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Summary:

What do they say, in for a penny, in for a pound! Make that in for a million, in for a billion. Craig McCaw’s Clearwire keeps getting more money. Intel and Motorola ratched up their investments in the fixed wireless company up by about $125 million, […]

What do they say, in for a penny, in for a pound! Make that in for a million, in for a billion. Craig McCaw’s Clearwire keeps getting more money. Intel and Motorola ratched up their investments in the fixed wireless company up by about $125 million, pushing the total funds raised by the company to a whopping $1.1 billion. As you may remember, the company had raised $900 million in early July. Arvind Sodhani, president of Intel Capital, and David Perlmutter, senior vice president and general manager of the Intel Mobility Group, to its board of directors. (Clearly they still have their day jobs!)
It is easy to understand why Motorola is investing in the company. Craig McCaw has done right by them in the past, and the company is in the wireless business. Intel is pushing hard on WiMAX and everything fixed wireless. But that’s all that there is to it. Are they being storm chasers again? Intel had also gone after the hosting business when it was hot – expensive exercise.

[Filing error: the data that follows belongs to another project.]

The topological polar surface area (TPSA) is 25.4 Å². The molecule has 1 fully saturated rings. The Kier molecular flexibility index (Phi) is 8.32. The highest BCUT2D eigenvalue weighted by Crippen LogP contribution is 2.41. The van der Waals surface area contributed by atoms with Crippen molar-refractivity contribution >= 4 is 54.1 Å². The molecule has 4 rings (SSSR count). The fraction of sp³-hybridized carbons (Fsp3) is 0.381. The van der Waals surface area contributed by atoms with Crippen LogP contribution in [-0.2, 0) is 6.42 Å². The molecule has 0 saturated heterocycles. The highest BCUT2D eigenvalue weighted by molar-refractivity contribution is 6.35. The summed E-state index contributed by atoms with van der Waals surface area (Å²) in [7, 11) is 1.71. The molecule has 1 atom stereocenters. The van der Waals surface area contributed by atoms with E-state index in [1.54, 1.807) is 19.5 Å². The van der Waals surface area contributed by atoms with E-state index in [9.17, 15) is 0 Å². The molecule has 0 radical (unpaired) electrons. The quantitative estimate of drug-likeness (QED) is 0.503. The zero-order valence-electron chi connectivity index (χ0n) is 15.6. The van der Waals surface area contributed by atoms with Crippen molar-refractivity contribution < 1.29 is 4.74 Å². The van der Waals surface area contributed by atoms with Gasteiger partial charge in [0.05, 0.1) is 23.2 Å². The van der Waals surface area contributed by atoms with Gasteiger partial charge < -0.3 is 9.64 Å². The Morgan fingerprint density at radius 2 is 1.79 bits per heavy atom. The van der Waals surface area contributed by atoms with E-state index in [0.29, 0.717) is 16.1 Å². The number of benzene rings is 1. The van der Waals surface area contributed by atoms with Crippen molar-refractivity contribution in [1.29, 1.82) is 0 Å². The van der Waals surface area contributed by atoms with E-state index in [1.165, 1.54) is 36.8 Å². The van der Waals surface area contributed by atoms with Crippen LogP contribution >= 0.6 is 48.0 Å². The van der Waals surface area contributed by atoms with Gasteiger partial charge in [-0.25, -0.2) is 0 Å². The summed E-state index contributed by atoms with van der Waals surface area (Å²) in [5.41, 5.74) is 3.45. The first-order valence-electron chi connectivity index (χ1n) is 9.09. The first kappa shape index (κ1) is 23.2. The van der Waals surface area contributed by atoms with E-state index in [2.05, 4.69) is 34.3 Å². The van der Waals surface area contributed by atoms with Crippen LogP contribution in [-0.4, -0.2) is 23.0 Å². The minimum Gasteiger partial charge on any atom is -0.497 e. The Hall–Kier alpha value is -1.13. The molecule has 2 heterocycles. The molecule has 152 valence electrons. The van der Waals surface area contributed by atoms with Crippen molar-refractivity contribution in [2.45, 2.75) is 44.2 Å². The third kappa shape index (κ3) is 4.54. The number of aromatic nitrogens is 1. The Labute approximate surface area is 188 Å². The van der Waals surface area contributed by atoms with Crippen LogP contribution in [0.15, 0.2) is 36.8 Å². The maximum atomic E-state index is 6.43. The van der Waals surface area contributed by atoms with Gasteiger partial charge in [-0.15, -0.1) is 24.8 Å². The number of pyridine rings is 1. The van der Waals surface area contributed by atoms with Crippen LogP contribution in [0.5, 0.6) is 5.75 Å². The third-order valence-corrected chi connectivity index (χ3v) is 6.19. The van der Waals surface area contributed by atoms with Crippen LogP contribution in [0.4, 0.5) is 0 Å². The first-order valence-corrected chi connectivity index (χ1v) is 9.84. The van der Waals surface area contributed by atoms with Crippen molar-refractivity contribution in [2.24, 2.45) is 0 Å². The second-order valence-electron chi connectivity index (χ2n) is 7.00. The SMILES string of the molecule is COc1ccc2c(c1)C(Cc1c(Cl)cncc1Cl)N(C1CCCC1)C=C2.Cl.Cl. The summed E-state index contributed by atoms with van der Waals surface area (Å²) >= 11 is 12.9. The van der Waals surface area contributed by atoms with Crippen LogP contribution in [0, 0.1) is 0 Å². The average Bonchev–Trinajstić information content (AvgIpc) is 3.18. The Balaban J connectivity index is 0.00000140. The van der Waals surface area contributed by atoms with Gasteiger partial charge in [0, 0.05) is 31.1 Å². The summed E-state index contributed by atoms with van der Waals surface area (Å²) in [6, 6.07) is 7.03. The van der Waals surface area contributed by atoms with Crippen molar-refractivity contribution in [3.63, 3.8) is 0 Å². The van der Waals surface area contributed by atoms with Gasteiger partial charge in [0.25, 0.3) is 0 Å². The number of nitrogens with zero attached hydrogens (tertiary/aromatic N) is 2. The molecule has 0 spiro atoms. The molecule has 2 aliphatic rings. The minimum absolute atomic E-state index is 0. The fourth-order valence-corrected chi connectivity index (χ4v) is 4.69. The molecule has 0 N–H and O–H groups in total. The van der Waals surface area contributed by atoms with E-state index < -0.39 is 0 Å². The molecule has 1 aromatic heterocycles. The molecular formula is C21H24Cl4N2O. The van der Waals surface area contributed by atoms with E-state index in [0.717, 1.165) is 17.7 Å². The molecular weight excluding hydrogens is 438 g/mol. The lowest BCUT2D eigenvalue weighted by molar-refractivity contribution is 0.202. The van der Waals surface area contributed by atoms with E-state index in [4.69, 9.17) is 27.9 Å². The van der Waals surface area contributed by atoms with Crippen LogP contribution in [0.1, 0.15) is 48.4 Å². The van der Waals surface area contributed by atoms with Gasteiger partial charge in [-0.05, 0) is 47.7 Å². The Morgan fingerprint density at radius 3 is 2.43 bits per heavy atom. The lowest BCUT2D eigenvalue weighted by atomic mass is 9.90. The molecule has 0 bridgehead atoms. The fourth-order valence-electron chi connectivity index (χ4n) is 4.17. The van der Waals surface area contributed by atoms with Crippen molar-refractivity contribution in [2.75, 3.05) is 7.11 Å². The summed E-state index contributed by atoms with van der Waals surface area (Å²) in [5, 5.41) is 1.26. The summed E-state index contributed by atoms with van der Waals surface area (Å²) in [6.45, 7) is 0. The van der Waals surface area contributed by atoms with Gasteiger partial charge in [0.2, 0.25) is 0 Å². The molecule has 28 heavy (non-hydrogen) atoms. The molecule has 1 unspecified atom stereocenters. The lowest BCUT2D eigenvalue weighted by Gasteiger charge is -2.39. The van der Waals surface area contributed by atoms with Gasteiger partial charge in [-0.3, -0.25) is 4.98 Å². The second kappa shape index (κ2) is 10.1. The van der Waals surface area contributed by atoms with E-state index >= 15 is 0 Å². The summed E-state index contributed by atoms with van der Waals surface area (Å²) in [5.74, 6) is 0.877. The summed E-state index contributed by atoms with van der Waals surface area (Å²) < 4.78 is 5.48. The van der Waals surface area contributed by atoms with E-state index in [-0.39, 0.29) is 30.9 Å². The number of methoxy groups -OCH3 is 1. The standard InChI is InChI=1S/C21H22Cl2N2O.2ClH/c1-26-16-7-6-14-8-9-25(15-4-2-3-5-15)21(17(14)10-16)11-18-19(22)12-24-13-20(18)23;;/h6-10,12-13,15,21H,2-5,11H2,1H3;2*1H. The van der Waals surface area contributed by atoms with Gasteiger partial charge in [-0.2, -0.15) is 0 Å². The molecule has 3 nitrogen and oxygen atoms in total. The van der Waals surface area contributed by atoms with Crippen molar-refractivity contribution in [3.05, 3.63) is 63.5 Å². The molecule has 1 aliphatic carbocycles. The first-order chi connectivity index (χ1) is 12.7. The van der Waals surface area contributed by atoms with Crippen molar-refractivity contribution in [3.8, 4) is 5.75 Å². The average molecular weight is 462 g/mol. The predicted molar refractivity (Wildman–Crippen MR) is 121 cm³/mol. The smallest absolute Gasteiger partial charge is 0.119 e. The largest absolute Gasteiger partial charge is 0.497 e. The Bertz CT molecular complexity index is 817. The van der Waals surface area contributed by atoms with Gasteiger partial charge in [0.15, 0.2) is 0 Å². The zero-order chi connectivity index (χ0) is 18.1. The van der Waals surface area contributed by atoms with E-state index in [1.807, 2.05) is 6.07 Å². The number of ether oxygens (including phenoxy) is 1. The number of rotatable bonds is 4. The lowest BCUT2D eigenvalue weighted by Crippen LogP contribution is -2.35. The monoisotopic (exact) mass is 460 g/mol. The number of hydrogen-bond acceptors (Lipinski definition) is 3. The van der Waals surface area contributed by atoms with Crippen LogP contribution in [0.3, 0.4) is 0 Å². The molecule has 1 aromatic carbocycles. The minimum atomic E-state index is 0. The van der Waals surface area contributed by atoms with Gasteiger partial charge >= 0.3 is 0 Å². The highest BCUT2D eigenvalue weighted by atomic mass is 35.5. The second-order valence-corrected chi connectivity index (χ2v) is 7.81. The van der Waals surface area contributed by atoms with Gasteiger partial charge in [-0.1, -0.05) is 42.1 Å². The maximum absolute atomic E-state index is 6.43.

Intel despite all its posturing hasn’t really shown its communications chops…. at least yet. It made a lot of communications investments in the 1990s that did not real go anywhere. They spent a lot on WiFi, but Atheros, Broadcom and others still seem to be doing well. Wireless, or at least the easier availability should in theory prompt greater usage of non-PC devices, a business where Intel again has failed to sizzle. Will WiMAX drive PC sales – the only business which is still making money for Intel?

Still, McCaw knows he is in a catbird seat. Clearwire owns licensed spectrum in the 2.495 to 2.690 GHz band and has the second largest spectrum position in this band after Sprint Nextel. Which could prove long time reader Jesse Kopelman right. In response to a previous Clearwire post he wrote: “I think Sprint will end up buying this one eventually, too.” Sprint bought Craig McCaw-backed Nextel. And if that happens, then we will buy Jesse a round of beer.

  1. Om,

    I am very curious about something.

    First of all, you have to really hand it to McCaw for re-inventing himself. This guy is amazing!

    Secondly, whatever happened to the McCaw / Gates joint venture in the sky once known as Teledesic? Remember that everyone was getting hyper about seven years ago about Teledesic low orbiting high power satellites? We don’t hear anything about Teledesic anymore but I thought for sure that McCaw was in on that gig.

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  2. a blog for mobile workers…

    Web Worker Daily is an interesting new blog from the GigaOm stable, aimed squarely at people for whom their laptop and mobile phone are more the office than the physical building with that name. I’m a great fan of the concept of mobile working (as op…

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  3. And, AT&T (now Cingular) was also a buyer of Mr. McCaw’s business! I’m sure he has a few opportunities to go in that direction too…not just Sprint’s way (as Jesse Kopelman states)…